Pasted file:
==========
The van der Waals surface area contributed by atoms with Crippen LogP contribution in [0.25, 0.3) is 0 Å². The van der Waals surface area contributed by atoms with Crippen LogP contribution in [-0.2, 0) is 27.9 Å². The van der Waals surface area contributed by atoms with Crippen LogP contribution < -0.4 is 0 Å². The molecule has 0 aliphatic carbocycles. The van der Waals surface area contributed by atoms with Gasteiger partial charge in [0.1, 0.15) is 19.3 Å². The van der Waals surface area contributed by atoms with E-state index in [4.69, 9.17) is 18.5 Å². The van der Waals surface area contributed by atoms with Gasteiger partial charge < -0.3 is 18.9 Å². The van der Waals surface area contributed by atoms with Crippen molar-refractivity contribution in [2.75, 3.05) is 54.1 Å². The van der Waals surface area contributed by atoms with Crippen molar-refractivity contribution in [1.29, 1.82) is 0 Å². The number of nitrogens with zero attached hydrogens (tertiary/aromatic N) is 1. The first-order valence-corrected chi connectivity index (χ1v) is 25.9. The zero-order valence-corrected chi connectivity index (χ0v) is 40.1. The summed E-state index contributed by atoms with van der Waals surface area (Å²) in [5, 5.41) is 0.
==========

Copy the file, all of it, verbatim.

The van der Waals surface area contributed by atoms with Crippen LogP contribution in [0.25, 0.3) is 0 Å². The van der Waals surface area contributed by atoms with Crippen LogP contribution in [-0.2, 0) is 27.9 Å². The van der Waals surface area contributed by atoms with Crippen LogP contribution < -0.4 is 0 Å². The molecule has 0 aliphatic carbocycles. The van der Waals surface area contributed by atoms with Gasteiger partial charge in [0.1, 0.15) is 19.3 Å². The van der Waals surface area contributed by atoms with E-state index in [4.69, 9.17) is 18.5 Å². The van der Waals surface area contributed by atoms with Gasteiger partial charge < -0.3 is 18.9 Å². The van der Waals surface area contributed by atoms with Crippen molar-refractivity contribution in [2.75, 3.05) is 54.1 Å². The van der Waals surface area contributed by atoms with Crippen molar-refractivity contribution in [1.29, 1.82) is 0 Å². The number of nitrogens with zero attached hydrogens (tertiary/aromatic N) is 1. The first-order valence-corrected chi connectivity index (χ1v) is 25.9. The zero-order valence-corrected chi connectivity index (χ0v) is 40.1. The summed E-state index contributed by atoms with van der Waals surface area (Å²) in [5, 5.41) is 0.